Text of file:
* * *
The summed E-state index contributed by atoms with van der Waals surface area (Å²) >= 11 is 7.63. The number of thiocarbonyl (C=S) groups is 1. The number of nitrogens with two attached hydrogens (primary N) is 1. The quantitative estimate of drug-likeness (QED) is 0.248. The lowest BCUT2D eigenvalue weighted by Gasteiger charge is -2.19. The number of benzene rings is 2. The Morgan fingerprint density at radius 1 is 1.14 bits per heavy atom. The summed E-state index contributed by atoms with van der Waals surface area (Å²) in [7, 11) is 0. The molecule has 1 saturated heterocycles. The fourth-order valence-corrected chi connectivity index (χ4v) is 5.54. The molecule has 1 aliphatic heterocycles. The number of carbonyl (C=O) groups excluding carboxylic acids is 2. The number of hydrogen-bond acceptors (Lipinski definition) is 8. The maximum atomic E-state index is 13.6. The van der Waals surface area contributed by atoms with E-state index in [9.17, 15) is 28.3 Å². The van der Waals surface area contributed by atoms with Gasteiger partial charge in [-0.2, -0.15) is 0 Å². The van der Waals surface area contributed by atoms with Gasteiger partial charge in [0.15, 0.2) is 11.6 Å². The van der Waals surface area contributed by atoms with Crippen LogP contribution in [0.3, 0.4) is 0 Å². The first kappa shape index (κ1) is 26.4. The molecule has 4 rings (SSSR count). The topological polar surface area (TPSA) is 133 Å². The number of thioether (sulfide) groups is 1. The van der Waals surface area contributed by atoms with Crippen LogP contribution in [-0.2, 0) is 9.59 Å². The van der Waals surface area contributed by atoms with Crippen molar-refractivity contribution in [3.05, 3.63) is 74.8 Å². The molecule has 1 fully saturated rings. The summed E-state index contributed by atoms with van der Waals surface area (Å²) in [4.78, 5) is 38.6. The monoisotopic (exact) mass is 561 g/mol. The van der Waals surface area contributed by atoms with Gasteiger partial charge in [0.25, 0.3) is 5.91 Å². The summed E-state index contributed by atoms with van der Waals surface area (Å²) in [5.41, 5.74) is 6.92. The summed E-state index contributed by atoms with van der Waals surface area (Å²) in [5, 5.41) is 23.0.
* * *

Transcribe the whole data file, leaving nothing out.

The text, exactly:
The summed E-state index contributed by atoms with van der Waals surface area (Å²) >= 11 is 7.63. The number of thiocarbonyl (C=S) groups is 1. The number of nitrogens with two attached hydrogens (primary N) is 1. The quantitative estimate of drug-likeness (QED) is 0.248. The lowest BCUT2D eigenvalue weighted by Gasteiger charge is -2.19. The number of benzene rings is 2. The Morgan fingerprint density at radius 1 is 1.14 bits per heavy atom. The summed E-state index contributed by atoms with van der Waals surface area (Å²) in [7, 11) is 0. The molecule has 1 saturated heterocycles. The fourth-order valence-corrected chi connectivity index (χ4v) is 5.54. The molecule has 1 aliphatic heterocycles. The number of carbonyl (C=O) groups excluding carboxylic acids is 2. The number of hydrogen-bond acceptors (Lipinski definition) is 8. The maximum atomic E-state index is 13.6. The van der Waals surface area contributed by atoms with E-state index in [9.17, 15) is 28.3 Å². The van der Waals surface area contributed by atoms with Gasteiger partial charge in [-0.2, -0.15) is 0 Å². The van der Waals surface area contributed by atoms with Gasteiger partial charge in [0.15, 0.2) is 11.6 Å². The van der Waals surface area contributed by atoms with Crippen LogP contribution in [0.3, 0.4) is 0 Å². The first kappa shape index (κ1) is 26.4. The molecule has 4 rings (SSSR count). The topological polar surface area (TPSA) is 133 Å². The number of thioether (sulfide) groups is 1. The van der Waals surface area contributed by atoms with Crippen LogP contribution in [-0.2, 0) is 9.59 Å². The van der Waals surface area contributed by atoms with Crippen molar-refractivity contribution in [3.05, 3.63) is 74.8 Å². The molecule has 1 fully saturated rings. The summed E-state index contributed by atoms with van der Waals surface area (Å²) in [4.78, 5) is 38.6. The monoisotopic (exact) mass is 561 g/mol. The van der Waals surface area contributed by atoms with Gasteiger partial charge in [0.25, 0.3) is 5.91 Å². The summed E-state index contributed by atoms with van der Waals surface area (Å²) in [5.41, 5.74) is 6.92. The summed E-state index contributed by atoms with van der Waals surface area (Å²) in [5, 5.41) is 23.0.